What is a Hysterectomy?
Hysterectomy is the surgical removal of the uterus. Although it is the second most common surgery unique to women, choosing to undergo a hysterectomy can be a deeply personal and challenging decision. Physicians recommend the procedure after other treatment options have been discussed and are unsuccessful or are not preferred by the patient.
In this article, we will explain how hysterectomies are done and what to expect during the recovery period.
Reasons for a Hysterectomy
Common reasons women undergo a hysterectomy include:
- Heavy periods
- Uterine fibroids
- Cancer or pre-cancer of the uterus, ovaries or cervix
- Uterine prolapse
- Gender affirming surgery
Types of Hysterectomies
Total hysterectomy involves removing the uterus and cervix. A supra-cervical hysterectomy (previously described as partial), removes the uterus while leaving the cervix place. The fallopian tubes are also typically removed at the same time, and this is a separate procedure called salpingectomy. Ovaries are not removed during hysterectomy unless indicated by age or a separate problem. A hysterectomy alone does not induce menopause!
There are different ways to perform a hysterectomy. Your surgeon will recommend a technique based on the size and shape of your uterus, the reason for your hysterectomy, and any previous deliveries/surgeries. Depending on these factors, the surgery will typically take 1-3 hours under general anesthesia (with a breathing tube).
- A vaginal hysterectomy is performed through an incision in the vagina. The uterus is removed vaginally with no abdominal incisions. This is often an option for women who have had a vaginal delivery.
- Laparoscopic hysterectomy (traditional or robotic) is the most common route performed in the US. The surgeon inserts a laparoscope (camera) through 3-4 small incisions in the abdomen. The uterus is most commonly removed through the vagina with that being the largest incision for the case (although this can vary with the size of the uterus).
- An abdominal hysterectomy requires a larger incision in the lower abdomen. It is much less common now and reserved for cases when the uterus is large or if the physician needs to examine the surrounding tissue.
After a hysterectomy, patients will spend 6-24 hours in recovery at the hospital. They manage pain with ibuprofen, Tylenol, and a stronger narcotic pain medication. The stay may be extended based on specific circumstances, but most patients go home the same day of the procedure.
The standard recovery time is around 6 weeks. During those 6 weeks, women shouldn’t lift anything heavier than 15 pounds. They should also remain on pelvic rest for 6-8 weeks, which means no intercourse or inserting anything into the vagina. Women often feel fatigued or worn down for about a month after the procedure.
It’s important to follow recovery directions, especially lifting restrictions. Lifting restrictions are in place to prevent vaginal cuff dehiscence, which is when the vaginal incision opens. Vaginal cuff dehiscence is an emergency situation because it creates an open hole into the abdominal cavity.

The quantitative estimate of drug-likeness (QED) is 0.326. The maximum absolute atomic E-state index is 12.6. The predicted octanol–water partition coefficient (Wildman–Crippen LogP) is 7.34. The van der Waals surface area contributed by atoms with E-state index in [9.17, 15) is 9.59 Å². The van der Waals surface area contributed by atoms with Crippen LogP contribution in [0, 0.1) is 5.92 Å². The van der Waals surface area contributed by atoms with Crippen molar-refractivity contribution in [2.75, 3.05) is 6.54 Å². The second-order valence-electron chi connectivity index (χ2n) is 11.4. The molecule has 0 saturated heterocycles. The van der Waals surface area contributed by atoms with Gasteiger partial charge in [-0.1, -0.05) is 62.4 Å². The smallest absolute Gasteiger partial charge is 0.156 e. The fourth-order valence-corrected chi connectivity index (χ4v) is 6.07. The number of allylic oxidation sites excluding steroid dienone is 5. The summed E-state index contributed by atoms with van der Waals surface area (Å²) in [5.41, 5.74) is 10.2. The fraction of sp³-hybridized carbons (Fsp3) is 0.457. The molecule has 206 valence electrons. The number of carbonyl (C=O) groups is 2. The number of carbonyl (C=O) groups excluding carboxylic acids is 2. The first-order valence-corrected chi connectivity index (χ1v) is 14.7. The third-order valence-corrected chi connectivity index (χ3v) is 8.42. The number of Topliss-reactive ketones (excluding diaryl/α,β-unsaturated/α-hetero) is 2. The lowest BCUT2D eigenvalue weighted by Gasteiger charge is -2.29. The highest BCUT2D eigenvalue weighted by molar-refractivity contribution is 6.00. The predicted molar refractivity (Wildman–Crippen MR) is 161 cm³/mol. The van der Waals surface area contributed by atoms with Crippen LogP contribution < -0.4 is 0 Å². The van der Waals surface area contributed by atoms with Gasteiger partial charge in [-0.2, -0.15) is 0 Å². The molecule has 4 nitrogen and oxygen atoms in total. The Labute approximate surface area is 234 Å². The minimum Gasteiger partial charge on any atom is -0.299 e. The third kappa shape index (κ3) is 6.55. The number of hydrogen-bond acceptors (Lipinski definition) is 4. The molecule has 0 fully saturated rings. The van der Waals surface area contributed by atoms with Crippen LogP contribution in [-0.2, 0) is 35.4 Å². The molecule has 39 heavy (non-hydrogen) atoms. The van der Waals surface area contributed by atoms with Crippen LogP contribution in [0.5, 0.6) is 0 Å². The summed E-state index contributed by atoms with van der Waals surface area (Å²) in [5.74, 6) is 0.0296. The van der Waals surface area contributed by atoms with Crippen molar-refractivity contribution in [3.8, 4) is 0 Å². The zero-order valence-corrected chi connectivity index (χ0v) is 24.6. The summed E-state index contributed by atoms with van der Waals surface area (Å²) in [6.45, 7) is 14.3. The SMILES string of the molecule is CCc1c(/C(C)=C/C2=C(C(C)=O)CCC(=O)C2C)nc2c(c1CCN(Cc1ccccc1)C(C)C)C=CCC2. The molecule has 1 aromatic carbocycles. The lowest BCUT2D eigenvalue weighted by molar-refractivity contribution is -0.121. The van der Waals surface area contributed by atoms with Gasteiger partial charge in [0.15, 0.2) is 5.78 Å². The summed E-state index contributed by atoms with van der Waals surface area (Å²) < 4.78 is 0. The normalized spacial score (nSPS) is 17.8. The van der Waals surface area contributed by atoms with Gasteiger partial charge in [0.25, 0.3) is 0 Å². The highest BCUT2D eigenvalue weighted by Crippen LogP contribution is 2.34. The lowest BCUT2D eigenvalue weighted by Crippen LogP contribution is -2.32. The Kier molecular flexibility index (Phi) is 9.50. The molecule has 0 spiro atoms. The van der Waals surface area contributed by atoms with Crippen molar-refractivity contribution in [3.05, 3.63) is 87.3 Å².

Signs of overdoing it after a hysterectomy surgery include increased soreness or vaginal bleeding.
Risks and Potential Complications
Complications with this type of surgery are rare. Like any surgery, however, some risks exist.
Risks of a hysterectomy include:
- Bleeding: It’s normal to lose blood during this surgery—maybe even enough to fill a soda can.
- Infection: Antibiotics are given prior to surgery to reduce the risk of infection. It is important to monitor for fevers after surgery.
- Risk of injury to surrounding areas: There is less than a 1% chance of injury to surrounding tissue or organs.
- Complications with anesthesia: This can include postoperative nausea, developing a blood clot, and other risks that are reviewed with you by the anesthesia team.
Life after a Hysterectomy
Most women do not miss their uterus and the symptoms that lead to hysterectomy. After the initial recovery period, they are able to focus on the important things in their life, rather than bleeding and pain. If a hysterectomy was required prior to completing childbearing, this can be a significant loss for women. At Madison Women’s Health, we can connect you to mental health specialists to help you during this transition and help you navigate ways to parenthood.
Hormones & Sex
Hormone replacement is not necessary after a total hysterectomy. Women will continue to ovulate. They may even experience PMS symptoms. Menopause (cessation of ovulation) will occur in the same fashion as if they had their uterus, just without the bleeding symptoms.
After 6-8 weeks of pelvic rest, it is typically ok to have sexual intercourse after a hysterectomy if your surgeon has done an exam and given the go-ahead. A lot of research has also shown that hysterectomy does not negatively impact orgasm/sex life.
Even though hysterectomy is a common procedure, deciding if or when to have this surgery is a big step. Your OBGYN can help you determine if it’s the best choice for you. At Madison Women’s Health, we are on your side as you consider and prepare for the surgery — and we’re with you through recovery.
Dr. Ashley Durward has been providing healthcare to women in Madison since 2015 and joined Madison Women’s Health in 2019, specializing in high and low risk obstetrics, contraception and preconception counseling, management of abnormal uterine bleeding, pelvic floor disorders, and minimally invasive gynecologic surgery.